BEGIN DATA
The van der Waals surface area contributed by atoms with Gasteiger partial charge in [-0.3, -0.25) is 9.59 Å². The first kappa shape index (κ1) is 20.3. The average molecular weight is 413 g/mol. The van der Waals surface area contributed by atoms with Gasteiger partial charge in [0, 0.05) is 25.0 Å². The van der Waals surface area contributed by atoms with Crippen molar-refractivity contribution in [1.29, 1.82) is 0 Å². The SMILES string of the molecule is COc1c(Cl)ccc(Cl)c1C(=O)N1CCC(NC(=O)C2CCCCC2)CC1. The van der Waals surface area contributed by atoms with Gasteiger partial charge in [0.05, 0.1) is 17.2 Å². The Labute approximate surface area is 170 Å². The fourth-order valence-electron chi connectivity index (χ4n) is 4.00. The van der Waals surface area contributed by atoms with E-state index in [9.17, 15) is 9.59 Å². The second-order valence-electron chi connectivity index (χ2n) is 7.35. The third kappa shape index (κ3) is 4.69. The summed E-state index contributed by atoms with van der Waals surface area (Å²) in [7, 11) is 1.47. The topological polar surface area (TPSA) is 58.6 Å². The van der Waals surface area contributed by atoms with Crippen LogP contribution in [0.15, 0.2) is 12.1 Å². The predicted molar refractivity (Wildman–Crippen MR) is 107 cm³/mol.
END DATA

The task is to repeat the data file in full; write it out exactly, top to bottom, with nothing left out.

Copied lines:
The van der Waals surface area contributed by atoms with Gasteiger partial charge in [-0.3, -0.25) is 9.59 Å². The first kappa shape index (κ1) is 20.3. The average molecular weight is 413 g/mol. The van der Waals surface area contributed by atoms with Gasteiger partial charge in [0, 0.05) is 25.0 Å². The van der Waals surface area contributed by atoms with Crippen molar-refractivity contribution in [1.29, 1.82) is 0 Å². The SMILES string of the molecule is COc1c(Cl)ccc(Cl)c1C(=O)N1CCC(NC(=O)C2CCCCC2)CC1. The van der Waals surface area contributed by atoms with Gasteiger partial charge in [0.05, 0.1) is 17.2 Å². The Labute approximate surface area is 170 Å². The fourth-order valence-electron chi connectivity index (χ4n) is 4.00. The van der Waals surface area contributed by atoms with E-state index in [9.17, 15) is 9.59 Å². The second-order valence-electron chi connectivity index (χ2n) is 7.35. The third kappa shape index (κ3) is 4.69. The summed E-state index contributed by atoms with van der Waals surface area (Å²) in [7, 11) is 1.47. The topological polar surface area (TPSA) is 58.6 Å². The van der Waals surface area contributed by atoms with Crippen LogP contribution in [0.15, 0.2) is 12.1 Å². The predicted molar refractivity (Wildman–Crippen MR) is 107 cm³/mol.